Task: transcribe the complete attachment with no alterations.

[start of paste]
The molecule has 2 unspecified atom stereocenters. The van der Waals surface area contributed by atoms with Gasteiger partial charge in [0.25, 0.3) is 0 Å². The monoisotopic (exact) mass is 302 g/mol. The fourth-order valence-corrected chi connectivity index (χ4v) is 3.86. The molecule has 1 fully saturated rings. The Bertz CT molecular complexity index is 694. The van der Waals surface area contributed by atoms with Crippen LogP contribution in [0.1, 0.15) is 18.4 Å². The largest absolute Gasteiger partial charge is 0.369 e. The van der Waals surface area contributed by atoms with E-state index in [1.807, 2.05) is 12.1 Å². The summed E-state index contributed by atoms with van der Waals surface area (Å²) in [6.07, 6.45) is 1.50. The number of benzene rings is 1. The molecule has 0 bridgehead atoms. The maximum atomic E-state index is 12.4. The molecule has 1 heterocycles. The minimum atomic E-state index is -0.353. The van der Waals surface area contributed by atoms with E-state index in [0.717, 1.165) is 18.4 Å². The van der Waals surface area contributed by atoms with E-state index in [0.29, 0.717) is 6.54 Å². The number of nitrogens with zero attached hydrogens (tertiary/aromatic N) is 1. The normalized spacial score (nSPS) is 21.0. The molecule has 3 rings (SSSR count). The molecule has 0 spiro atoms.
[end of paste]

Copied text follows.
The molecule has 2 unspecified atom stereocenters. The van der Waals surface area contributed by atoms with Gasteiger partial charge in [0.25, 0.3) is 0 Å². The monoisotopic (exact) mass is 302 g/mol. The fourth-order valence-corrected chi connectivity index (χ4v) is 3.86. The molecule has 1 fully saturated rings. The Bertz CT molecular complexity index is 694. The van der Waals surface area contributed by atoms with Crippen LogP contribution in [0.1, 0.15) is 18.4 Å². The largest absolute Gasteiger partial charge is 0.369 e. The van der Waals surface area contributed by atoms with E-state index in [1.807, 2.05) is 12.1 Å². The summed E-state index contributed by atoms with van der Waals surface area (Å²) in [6.07, 6.45) is 1.50. The number of benzene rings is 1. The molecule has 0 bridgehead atoms. The maximum atomic E-state index is 12.4. The molecule has 1 heterocycles. The minimum atomic E-state index is -0.353. The van der Waals surface area contributed by atoms with E-state index in [0.717, 1.165) is 18.4 Å². The van der Waals surface area contributed by atoms with E-state index in [0.29, 0.717) is 6.54 Å². The number of nitrogens with zero attached hydrogens (tertiary/aromatic N) is 1. The normalized spacial score (nSPS) is 21.0. The molecule has 3 rings (SSSR count). The molecule has 0 spiro atoms.